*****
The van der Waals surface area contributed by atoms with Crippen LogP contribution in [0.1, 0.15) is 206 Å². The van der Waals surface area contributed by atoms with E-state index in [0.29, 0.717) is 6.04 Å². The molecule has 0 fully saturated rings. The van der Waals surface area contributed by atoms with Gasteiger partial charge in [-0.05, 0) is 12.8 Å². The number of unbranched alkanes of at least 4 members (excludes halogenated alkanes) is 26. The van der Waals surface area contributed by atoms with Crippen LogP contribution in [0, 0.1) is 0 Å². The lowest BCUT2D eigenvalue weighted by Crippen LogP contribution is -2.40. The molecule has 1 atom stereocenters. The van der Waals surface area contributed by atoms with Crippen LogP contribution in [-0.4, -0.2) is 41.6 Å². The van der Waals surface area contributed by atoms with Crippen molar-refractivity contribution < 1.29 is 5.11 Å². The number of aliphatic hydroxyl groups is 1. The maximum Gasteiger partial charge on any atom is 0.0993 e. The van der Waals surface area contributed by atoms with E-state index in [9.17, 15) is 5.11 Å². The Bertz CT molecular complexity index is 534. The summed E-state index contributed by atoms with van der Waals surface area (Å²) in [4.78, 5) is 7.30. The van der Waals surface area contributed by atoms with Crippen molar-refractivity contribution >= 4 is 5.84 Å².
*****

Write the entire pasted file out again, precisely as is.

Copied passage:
The van der Waals surface area contributed by atoms with Crippen LogP contribution in [0.1, 0.15) is 206 Å². The van der Waals surface area contributed by atoms with E-state index in [0.29, 0.717) is 6.04 Å². The molecule has 0 fully saturated rings. The van der Waals surface area contributed by atoms with Gasteiger partial charge in [-0.05, 0) is 12.8 Å². The number of unbranched alkanes of at least 4 members (excludes halogenated alkanes) is 26. The van der Waals surface area contributed by atoms with Crippen LogP contribution in [0, 0.1) is 0 Å². The lowest BCUT2D eigenvalue weighted by Crippen LogP contribution is -2.40. The molecule has 1 atom stereocenters. The van der Waals surface area contributed by atoms with Crippen LogP contribution in [-0.4, -0.2) is 41.6 Å². The van der Waals surface area contributed by atoms with Crippen molar-refractivity contribution < 1.29 is 5.11 Å². The number of aliphatic hydroxyl groups is 1. The maximum Gasteiger partial charge on any atom is 0.0993 e. The van der Waals surface area contributed by atoms with E-state index in [9.17, 15) is 5.11 Å². The Bertz CT molecular complexity index is 534. The summed E-state index contributed by atoms with van der Waals surface area (Å²) in [4.78, 5) is 7.30. The van der Waals surface area contributed by atoms with Crippen molar-refractivity contribution >= 4 is 5.84 Å².